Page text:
FARMINGTON — Frank Hayes was initially hesitant to help the family, which was living in a recreational vehicle that needed steps. Hayes, a board member for Tres Rios Habitat for Humanity in Farmington, received an email about the family from the New Mexico Children, Youth and Families Department. Hayes knew the family would not be able to pay back the local Habitat affiliate for the project. And, he said, it isn't the norm for the organization to complete projects for families who cannot, over time, pay them back. Generally, the organization asks families to work on projects alongside volunteers. With Habitat houses, families pay back interest-free loans on the homes.
But then Hayes learned the father-of-three living in the RV had a back injury that prevented him from working or building the stairs himself, and CYFD officials were worried the lack of proper stairs could injure a child.
So Hayes enlisted the help of the chapter's Brush With Kindness program. The Habitat program provides up to $3,000 of work on low-income families' homes. Families generally pay for the cost of the materials, but the Habitat chapter subsidizes the labor.
"You're able to get a lot more for the $3,000 than you would if you hired someone," Hayes said.
The stairs project marked the local chapter's first Brush With Kindness project.
The family's RV had three stacked cinder blocks outside that its inhabitants used to climb in and out of the trailer.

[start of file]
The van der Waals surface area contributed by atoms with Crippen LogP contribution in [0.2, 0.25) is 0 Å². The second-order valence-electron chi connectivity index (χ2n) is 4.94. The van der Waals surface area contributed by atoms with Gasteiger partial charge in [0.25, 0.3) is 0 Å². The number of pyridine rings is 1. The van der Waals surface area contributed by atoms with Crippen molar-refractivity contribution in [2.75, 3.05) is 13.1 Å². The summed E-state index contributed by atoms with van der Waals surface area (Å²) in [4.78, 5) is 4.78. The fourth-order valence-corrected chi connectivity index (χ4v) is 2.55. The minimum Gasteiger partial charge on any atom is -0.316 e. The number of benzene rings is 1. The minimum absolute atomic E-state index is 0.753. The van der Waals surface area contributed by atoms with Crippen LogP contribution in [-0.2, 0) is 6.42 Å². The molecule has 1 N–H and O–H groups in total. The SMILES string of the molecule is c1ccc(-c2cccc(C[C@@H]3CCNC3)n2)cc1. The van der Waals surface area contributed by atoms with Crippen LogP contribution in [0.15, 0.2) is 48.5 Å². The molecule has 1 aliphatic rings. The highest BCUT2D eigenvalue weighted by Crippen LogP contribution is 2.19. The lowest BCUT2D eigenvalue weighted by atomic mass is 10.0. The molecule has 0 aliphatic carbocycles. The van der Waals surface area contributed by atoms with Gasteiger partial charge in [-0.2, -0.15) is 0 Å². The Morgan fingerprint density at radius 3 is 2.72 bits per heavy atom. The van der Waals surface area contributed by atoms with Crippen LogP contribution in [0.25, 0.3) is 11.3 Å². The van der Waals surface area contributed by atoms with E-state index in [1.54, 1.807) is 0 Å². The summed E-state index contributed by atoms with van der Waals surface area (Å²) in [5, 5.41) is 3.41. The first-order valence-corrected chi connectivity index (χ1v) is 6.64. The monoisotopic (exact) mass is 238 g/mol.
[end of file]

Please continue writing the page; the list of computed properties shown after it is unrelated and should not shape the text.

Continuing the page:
Hayes decided that even if Habitat paid for the cost of the materials, the price tag for the stairs was minimal. And, he reasoned, it would make a huge difference for the family.
"You worry about the safety of the kids," Hayes said.
He said he was also concerned the father might fall and re-injure his back.
"There was no way that someone could get up and down without teetering," Hayes said.
Hayes approached Lowe's Home Improvement and asked the business to partner with Tres Rios Habitat for Humanity to build the stairs. The next day, Lowe's donated the supplies needed.
Bill Brandon, a Habitat member, built the stairs and delivered them to the RV.
"When Bill put that up, they were just thrilled because they (the stairs) were stable," Hayes said.
While the stairs were Tres Rios Habitat for Humanity's first Brush With Kindness project, the organization hopes to do more in the future.
On Thursday, the chapter will host an open house for its new Habitat Store, located off of Arrington Street behind the western Safeway in Farmington. The organization hopes profits from the store will help cover the costs of other Brush with Kindness projects.
"It provides a source of funding that you can count on," Hayes said.
Farmington native Daniel Evans was hired earlier this month as the store's manager.
"I was looking for a job that would involve the county and my hometown," Evans said. "It worked out perfect."
The store sells donated home improvement items at reduced prices.
"I think what we can offer will really spark people's interests," Evans said.
Currently, there are paintbrushes, cleaning supplies, light bulbs and tool kits on the shelves, as well as a variety of other supplies, available for sale.
Evans said he hopes the Habitat Store will be a "stop along the way" for people looking for home improvement supplies.
"I think the biggest challenge is to locate potential donations," he said.
QUALIFYING FOR ASSISTANCE
To qualify as low-income, a family must make less than 60 percent of the median family income in the area. For families in San Juan County, that generally means between $32,000 and $35,000 a year. The family size is also taken into account.
· Apply for a home or a Brush with Kindness project by calling 505-326-5379 and leaving a message on the answering machine.
· Volunteer to help by calling 505-592-7761.